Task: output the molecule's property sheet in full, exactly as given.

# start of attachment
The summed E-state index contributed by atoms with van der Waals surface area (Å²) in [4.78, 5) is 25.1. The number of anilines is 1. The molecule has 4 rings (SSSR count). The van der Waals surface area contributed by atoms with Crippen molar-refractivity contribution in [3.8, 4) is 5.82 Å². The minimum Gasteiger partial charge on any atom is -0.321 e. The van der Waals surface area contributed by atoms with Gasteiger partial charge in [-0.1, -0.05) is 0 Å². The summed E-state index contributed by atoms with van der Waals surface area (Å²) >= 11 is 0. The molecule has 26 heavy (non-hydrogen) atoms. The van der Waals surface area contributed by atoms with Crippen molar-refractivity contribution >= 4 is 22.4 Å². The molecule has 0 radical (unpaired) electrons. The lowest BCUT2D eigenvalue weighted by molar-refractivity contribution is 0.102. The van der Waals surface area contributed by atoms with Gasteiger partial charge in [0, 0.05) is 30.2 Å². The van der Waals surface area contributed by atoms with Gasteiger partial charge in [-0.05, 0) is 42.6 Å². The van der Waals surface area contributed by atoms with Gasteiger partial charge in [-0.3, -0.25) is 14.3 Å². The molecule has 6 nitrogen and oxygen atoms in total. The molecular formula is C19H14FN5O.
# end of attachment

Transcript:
The summed E-state index contributed by atoms with van der Waals surface area (Å²) in [4.78, 5) is 25.1. The number of anilines is 1. The molecule has 4 rings (SSSR count). The van der Waals surface area contributed by atoms with Crippen molar-refractivity contribution in [3.8, 4) is 5.82 Å². The minimum Gasteiger partial charge on any atom is -0.321 e. The van der Waals surface area contributed by atoms with Gasteiger partial charge in [-0.1, -0.05) is 0 Å². The summed E-state index contributed by atoms with van der Waals surface area (Å²) >= 11 is 0. The molecule has 26 heavy (non-hydrogen) atoms. The van der Waals surface area contributed by atoms with Crippen molar-refractivity contribution >= 4 is 22.4 Å². The molecule has 0 radical (unpaired) electrons. The lowest BCUT2D eigenvalue weighted by molar-refractivity contribution is 0.102. The van der Waals surface area contributed by atoms with Gasteiger partial charge in [0, 0.05) is 30.2 Å². The van der Waals surface area contributed by atoms with Gasteiger partial charge in [-0.05, 0) is 42.6 Å². The van der Waals surface area contributed by atoms with Gasteiger partial charge in [-0.3, -0.25) is 14.3 Å². The molecule has 6 nitrogen and oxygen atoms in total. The molecular formula is C19H14FN5O.